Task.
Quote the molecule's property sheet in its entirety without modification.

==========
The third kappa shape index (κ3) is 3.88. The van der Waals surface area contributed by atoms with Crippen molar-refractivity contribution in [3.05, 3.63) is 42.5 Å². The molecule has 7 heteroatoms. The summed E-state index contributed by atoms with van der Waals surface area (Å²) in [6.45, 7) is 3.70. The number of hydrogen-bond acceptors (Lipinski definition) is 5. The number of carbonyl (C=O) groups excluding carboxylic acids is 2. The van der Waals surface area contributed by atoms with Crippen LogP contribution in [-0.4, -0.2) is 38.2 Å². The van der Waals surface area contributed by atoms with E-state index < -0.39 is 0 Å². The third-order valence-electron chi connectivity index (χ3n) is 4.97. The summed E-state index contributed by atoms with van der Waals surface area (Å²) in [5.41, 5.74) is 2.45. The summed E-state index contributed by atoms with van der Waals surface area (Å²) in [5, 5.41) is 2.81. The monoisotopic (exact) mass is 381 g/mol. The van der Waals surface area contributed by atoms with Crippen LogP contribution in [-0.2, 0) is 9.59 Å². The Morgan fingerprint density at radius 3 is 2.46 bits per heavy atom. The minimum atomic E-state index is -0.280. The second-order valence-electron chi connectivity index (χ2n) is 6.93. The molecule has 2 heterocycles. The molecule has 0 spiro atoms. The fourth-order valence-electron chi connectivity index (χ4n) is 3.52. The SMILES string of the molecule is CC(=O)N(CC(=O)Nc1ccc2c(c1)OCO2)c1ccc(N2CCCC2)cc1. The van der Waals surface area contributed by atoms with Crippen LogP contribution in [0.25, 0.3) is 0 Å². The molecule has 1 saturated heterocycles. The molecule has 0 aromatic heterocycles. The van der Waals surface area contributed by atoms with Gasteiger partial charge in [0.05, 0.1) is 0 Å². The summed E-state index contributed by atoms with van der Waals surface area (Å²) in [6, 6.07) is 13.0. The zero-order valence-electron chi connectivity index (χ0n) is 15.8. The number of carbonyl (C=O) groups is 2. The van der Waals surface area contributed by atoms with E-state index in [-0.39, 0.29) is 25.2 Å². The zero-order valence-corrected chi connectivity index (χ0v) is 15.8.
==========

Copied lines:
The third kappa shape index (κ3) is 3.88. The van der Waals surface area contributed by atoms with Crippen molar-refractivity contribution in [3.05, 3.63) is 42.5 Å². The molecule has 7 heteroatoms. The summed E-state index contributed by atoms with van der Waals surface area (Å²) in [6.45, 7) is 3.70. The number of hydrogen-bond acceptors (Lipinski definition) is 5. The number of carbonyl (C=O) groups excluding carboxylic acids is 2. The van der Waals surface area contributed by atoms with Crippen LogP contribution in [-0.4, -0.2) is 38.2 Å². The van der Waals surface area contributed by atoms with E-state index < -0.39 is 0 Å². The third-order valence-electron chi connectivity index (χ3n) is 4.97. The summed E-state index contributed by atoms with van der Waals surface area (Å²) in [5.41, 5.74) is 2.45. The summed E-state index contributed by atoms with van der Waals surface area (Å²) in [5, 5.41) is 2.81. The monoisotopic (exact) mass is 381 g/mol. The van der Waals surface area contributed by atoms with Crippen LogP contribution in [-0.2, 0) is 9.59 Å². The Morgan fingerprint density at radius 3 is 2.46 bits per heavy atom. The minimum atomic E-state index is -0.280. The second-order valence-electron chi connectivity index (χ2n) is 6.93. The molecule has 2 heterocycles. The molecule has 0 spiro atoms. The fourth-order valence-electron chi connectivity index (χ4n) is 3.52. The SMILES string of the molecule is CC(=O)N(CC(=O)Nc1ccc2c(c1)OCO2)c1ccc(N2CCCC2)cc1. The van der Waals surface area contributed by atoms with Crippen LogP contribution in [0.25, 0.3) is 0 Å². The molecule has 1 saturated heterocycles. The molecule has 0 aromatic heterocycles. The van der Waals surface area contributed by atoms with Gasteiger partial charge in [0.05, 0.1) is 0 Å². The summed E-state index contributed by atoms with van der Waals surface area (Å²) in [6, 6.07) is 13.0. The zero-order valence-electron chi connectivity index (χ0n) is 15.8. The number of carbonyl (C=O) groups is 2. The van der Waals surface area contributed by atoms with E-state index in [-0.39, 0.29) is 25.2 Å². The zero-order valence-corrected chi connectivity index (χ0v) is 15.8.